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National Carers Week celebrates unpaid carers as ‘backbone of aged and disability care’

There will be a focus on celebrating and raising awareness around Australia’s 2.7 million unpaid carers this week as the nation stops to acknowledge National Carers Week 2018 from 14-20 October.

Unpaid carers across Australia are being celebrated this National Carers Week (Source: Shutterstock)

The theme of this year’s national event is ‘Why We Care’ and focuses on the everyday stories of real unpaid carers explaining why they do what they do, and to “paint an authentic picture” of what it is to be an unpaid carer in Australia in this day and age.

Carers Australia runs the event, with Chief Executive Officer (CEO) Ara Creswell highlighting the massive contribution of Australia’s unpaid carers.

“Unpaid carers contribute so much to our nation, with the value of their caring role estimated at $60.3 billion per year,” she says.

“Anyone at anytime can become a carer and each year National Carers Week provides an opportunity to educate and raise awareness among all Australians about the diversity of carers and their caring roles, helping to improve awareness in our communities and also helping those people who may not know that they are carers to self-identify, letting them know that there are supports and services available.

“For us, National Carers Week provides a greater public spotlight than perhaps we receive in the rest of the year, to enable us to raise greater awareness not just of unpaid carers among the broader community, but of the supports and services available to them.”

Victorian couple Sheryl and Rod Phin are just one family sharing the caring role across the nation, supporting Rod’s mother Val who is 91 years old and living with a diagnosis of Alzheimer’s disease.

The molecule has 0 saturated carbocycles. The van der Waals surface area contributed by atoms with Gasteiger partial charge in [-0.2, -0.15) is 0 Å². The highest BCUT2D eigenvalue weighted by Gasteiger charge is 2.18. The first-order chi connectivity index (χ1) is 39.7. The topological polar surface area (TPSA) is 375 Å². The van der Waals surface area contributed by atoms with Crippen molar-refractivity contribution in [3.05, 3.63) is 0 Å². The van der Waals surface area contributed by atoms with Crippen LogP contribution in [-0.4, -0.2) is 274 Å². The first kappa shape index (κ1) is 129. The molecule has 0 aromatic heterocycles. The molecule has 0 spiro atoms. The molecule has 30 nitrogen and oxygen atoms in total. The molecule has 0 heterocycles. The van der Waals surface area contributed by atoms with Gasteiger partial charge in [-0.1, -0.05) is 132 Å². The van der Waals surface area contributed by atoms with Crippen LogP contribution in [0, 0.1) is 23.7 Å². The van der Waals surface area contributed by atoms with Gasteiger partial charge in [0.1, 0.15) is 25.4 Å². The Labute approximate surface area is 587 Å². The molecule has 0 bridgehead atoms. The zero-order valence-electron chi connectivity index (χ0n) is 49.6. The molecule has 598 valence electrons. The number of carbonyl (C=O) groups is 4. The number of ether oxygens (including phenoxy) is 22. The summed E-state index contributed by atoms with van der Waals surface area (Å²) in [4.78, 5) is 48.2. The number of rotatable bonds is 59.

The couple have been carers for the past nine years, and, ageing themselves, they are starting to feel the need for support, and are accessing a dementia specific respite through local provider Villa Maria Catholic Homes (VMCH).

“I do the cooking, washing and Val needs help with dressing,” Mrs Phin explains.

“I’ve aged quite considerably in the last five years.

“It’s very draining because we are constantly watching her and reminding her to do everyday things, making sure she doesn’t accidentally harm herself.”

Each Sunday, the Phin’s drop Val off at a nearby VMCH’s respite facility - Carinya - where she stays for two nights to help free up their time and give them a break from the demanding role of caring.

“Obviously as Val’s disease progresses, so do her needs, so things are getting hard,” Mrs Phin says.

“While she’s at Carinya, it takes a bit of pressure off.”

Ms Creswell says unpaid carers, like Mr and Mrs Phin, are the “backbone of our aged care and disability care”.

“Unpaid carers provide physical and personal care, assistance with lifting, showering, feeding and transport, they manage medications, deal with emergencies, and provide emotional, social and financial support,” she explains.

“The caring role is often intensive and can impact on unpaid carers’ physical and mental health, social connections, relationships, and their opportunities to maintain education, earn an income or to learn new skills.

“Unpaid carers need and deserve support.

“The chances are that at some stage in your life you will either be a carer, need a carer or know a carer.

“National Carers Week provides the opportunity for all Australians to become more aware of something that is affecting millions of people right now and will likely affect us all at some stage in our lives.”

Ms Creswell encourages all carers to visit the Carers Australia website and share ‘why they care’.

“Doing so will go a long way to informing the general public about the extraordinary things you do and the reasons why, and will certainly help us to convey your valuable stories to the broader community and Government,” she explains.

She adds that there are a number of events being held across the community from now until 20 October, and also encouraged people who know an unpaid carer - be a friend, neighbour or colleague - to check in with them, ask how they are getting on and if you are able to offer them any support.

“Unpaid carers do so much for so many every day of the year,” Ms Creswell says.

“National Carers Week is the time for us all to celebrate and acknowledge all they do and give them a deserved place in the spotlight.”

To find out more information, to share your story or check out what events are on near you, visit


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